A few weeks ago I was invited to ride something new from Knolly Bikes, which turned out to be their updated Chilcotin. Now a long-travel enduro 29er, I was stoked to give it a whirl as the technical terrain in my area of B.C. is well suited to such bikes.
I met up with Knolly’s enduro racer and social media man Daniel Shaw for a ride on the new Chilcotin 167. We pedaled some singletrack and road climbs, and descended a great mix of fast, rough and jumpy terrain. Within a few hours, the Chilcotin 167 had become my favorite Knolly to date. I’m a fan of 29” wheels for one, but the new Chilcotin’s geometry clinched it for me. The bike fit me really well, offered a near-perfect rider weight balance, and felt very stable at speed.
Be sure to check out my launch article covering all the specs and details of the Chilcotin 167 (and the shorter travel Chilcotin 151). Keep reading this post to see how the longer travel version handled on the trails.
Knolly Chilcotin setup:
I should note the bike I was riding does not have the exact parts spec customers will see on stock Chilcotin builds, so I’ve kept this initial review focused on the frame’s suspension performance and geometry.
Setting up the Chilcotin was easy. Knolly’s Fourby4 linkage does not require adjusted shock pressures, so I stuck with my usual ‘just below factory recommendations’ for the RockShox Super Deluxe Ultimate rear shock. I set rebound at my typical three-quarters to the fast side, gave it a few clicks of low speed compression and the bike was just about dialed.
Given that I only had a few hours with the bike, I rode the Chilcotin 167 in its slack position. Moving the shock to neutral position steepens the head and seat tube angles by less than a degree, slightly lengthens the chainstays and most noticeably lifts the BB by 9mm’s. By my experience with previous Knolly bikes, I can say lifting the BB does help on the uphills as it leans you in a slightly more aggressive climbing position. I found the Chilcotin climbed really well in slack mode anyways, and quickly decided I’d happily keep the bike in that mode for anything short of a backcountry trip.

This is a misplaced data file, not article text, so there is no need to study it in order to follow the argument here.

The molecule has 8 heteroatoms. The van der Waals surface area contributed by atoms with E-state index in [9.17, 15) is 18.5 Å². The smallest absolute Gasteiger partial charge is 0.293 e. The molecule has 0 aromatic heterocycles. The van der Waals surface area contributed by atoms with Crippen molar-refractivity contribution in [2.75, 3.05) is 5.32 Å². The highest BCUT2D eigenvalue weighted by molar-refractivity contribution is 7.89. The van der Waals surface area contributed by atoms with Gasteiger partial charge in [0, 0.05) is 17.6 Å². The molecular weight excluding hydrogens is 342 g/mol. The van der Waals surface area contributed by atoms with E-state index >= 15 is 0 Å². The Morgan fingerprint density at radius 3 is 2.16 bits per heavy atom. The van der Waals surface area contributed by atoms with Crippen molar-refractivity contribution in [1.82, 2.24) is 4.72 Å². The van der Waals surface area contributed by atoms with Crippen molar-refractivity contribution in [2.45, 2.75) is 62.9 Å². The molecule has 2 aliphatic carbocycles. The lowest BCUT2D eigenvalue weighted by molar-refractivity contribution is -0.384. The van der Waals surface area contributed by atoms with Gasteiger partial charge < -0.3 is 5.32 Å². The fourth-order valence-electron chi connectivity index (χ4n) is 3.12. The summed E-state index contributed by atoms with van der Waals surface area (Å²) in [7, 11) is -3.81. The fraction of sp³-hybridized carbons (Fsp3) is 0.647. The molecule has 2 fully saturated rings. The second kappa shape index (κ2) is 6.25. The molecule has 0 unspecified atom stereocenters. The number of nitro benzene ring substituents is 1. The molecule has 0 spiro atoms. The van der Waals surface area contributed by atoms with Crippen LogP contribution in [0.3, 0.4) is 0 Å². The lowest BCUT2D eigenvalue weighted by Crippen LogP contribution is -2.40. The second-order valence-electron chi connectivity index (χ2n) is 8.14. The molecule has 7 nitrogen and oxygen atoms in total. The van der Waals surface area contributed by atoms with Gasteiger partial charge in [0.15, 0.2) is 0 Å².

Even in slack position, I found the new Chilcotin’s frame geometry extremely well balanced for climbing. I never had to lean my weight backwards to maintain rear wheel traction, and at the same time I hardly ever felt the need to stand up and crank. Even on steep uphills, just a slight lean kept my body weight in a well-centered position and my front wheel planted. For 99% of the climb, I felt like the best place for me to be was in the saddle.
The Chilcotin is an efficient pedaler, and it’s only helped by its 29” wheels. I climbed a proper singletrack trail with the rear shock wide open and never felt like flipping the switch to stiffen it up. Knolly’s bikes do a great job of keeping your rear wheel stuck to the trail, and with the shock left open you’ll get a ride that’s supportive to pedaling efforts but very forgiving to trail inputs. I think bikes with sensitive linkages like Knolly’s have benefited greatly from 29” wheels, as you can enjoy their ride comfort and traction while the wheels’ momentum helps the bike roll efficiently.
The Super Deluxe Ultimate rear shock on my demo bike has a very stiff climb mode, which is great for climbing roads, buff trails, or if you’re all about efficiency and don’t mind a rougher ride on singletrack. On any bike that climbs well with its rear shock open, I like when the shock offers a stiffer pedaling platform as it increases the bike’s overall abilities: You can firm things up greatly and fly over smooth surfaces, but on bumpy trails you can climb wide open without giving up much efficiency. The Chilcotin is a bike that doesn’t rely on the shock’s switch to pedal well, it just gives you the option of a softer or firmer ride.